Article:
Growing an organization leads to growing leadership
Senior chemical engineering major Isabel Milton has been a member of Rice’s National Society of Black Engineers (NSBE) student chapter since she was a freshman. This year, as president, she’s seeing the groundwork laid by her predecessors pay off. The organization is stronger than it’s been in a long time and is committed to making a difference, on campus and off.
“We’re such a strong community now,” she said. “We have about 50 members and usually 30 of them come to our meetings every other Tuesday. For me, as president, my focus has been to make our chapter a support system for all of our members, across all engineering majors and class years.”
Milton is proud to see that the chapter has built a strong foundation, evolving from just a handful of club officers, into a supportive family of Black STEM students. Over the course of the last four years, NSBE has increased the number of professional development events and stepped up fundraising to send members to national NSBE conferences.
“NSBE’s mission is to increase the number of Black engineers who excel academically, succeed professionally and positively impact the community,” she said. “When we send our members to conferences and they see thousands of engineers who look like them, that has a big impact. And we’re working on our outreach, currently planning mentorship programs with Houston schools to expose middle and high school students to engineering and other STEM fields. It’s great to be sowing the seeds for the next generation.”
As president, Milton works closely with the executive board to determine the group’s priorities for the coming year. Fundraising continues to play an important role, and so does helping members connect with each other and take advantage of opportunities. Recently, Reginald DesRoches, the William and Stephanie Sick Dean of Engineering, attended a chapter meeting, talking with members and learning more about Rice’s chapter.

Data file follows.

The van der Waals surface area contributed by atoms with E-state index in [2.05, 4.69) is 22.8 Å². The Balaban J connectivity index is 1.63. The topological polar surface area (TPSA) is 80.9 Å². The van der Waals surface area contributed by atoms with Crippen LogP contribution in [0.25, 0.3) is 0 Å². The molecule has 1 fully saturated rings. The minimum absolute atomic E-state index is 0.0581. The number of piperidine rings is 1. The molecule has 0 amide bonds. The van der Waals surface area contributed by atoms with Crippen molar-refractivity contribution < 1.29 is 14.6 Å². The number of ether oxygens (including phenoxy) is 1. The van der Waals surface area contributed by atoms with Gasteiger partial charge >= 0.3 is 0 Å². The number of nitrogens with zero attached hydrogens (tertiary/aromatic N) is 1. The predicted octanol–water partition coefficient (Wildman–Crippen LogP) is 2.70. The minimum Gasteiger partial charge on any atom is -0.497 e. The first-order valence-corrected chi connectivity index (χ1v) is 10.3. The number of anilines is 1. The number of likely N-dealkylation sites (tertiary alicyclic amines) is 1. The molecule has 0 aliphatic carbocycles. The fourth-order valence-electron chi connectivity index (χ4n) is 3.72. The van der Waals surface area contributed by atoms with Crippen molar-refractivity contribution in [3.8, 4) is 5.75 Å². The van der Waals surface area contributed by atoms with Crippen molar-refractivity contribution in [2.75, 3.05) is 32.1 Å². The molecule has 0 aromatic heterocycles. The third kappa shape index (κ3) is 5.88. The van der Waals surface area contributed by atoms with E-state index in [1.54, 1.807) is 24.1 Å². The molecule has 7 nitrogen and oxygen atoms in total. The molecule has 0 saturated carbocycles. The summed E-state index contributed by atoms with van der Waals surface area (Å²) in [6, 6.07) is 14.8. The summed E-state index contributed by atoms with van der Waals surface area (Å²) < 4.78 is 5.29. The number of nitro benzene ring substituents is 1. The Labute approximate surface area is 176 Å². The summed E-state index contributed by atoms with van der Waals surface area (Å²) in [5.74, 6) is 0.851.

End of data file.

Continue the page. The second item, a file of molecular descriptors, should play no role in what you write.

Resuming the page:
“As a former NSBE student president, I appreciate the hard work and dedication it takes to have a successful chapter,” said DesRoches. “I am impressed by the commitment these students have, both to their academics and to the work of NSBE. They are an impressive group of young men and women.”
Milton said it’s hard to put into words what it means for her, personally, and for the chapter, that Rice has an African-American dean of engineering.
“He’s inspiring to me,” she said. “I was thrilled when he came to talk to us and learn about what we’re doing. It is so empowering for our members to see Black academic leadership in the field of engineering.”
Milton said her experience with NSBE has taught her the importance of working to steadily build on successes. In addition to her commitment to NSBE, she’s been involved with the Center for Civic Leadership. The projects she’s seen there have helped her to shape her platform as president of NSBE, building partnerships with the NSBE chapters at Texas Southern University, the University of Houston and Prairie View A&M.
Milton is considering her post-college career path, and feels drawn to opportunities in global affairs or outreach, even as she knows she wants to work in energy.
“Being part of NSBE has shown me there are so many ways to get involved, to make a difference in the world,” she said. “And one of the best is to utilize your resources and take initiative — and not wait for someone to ask.”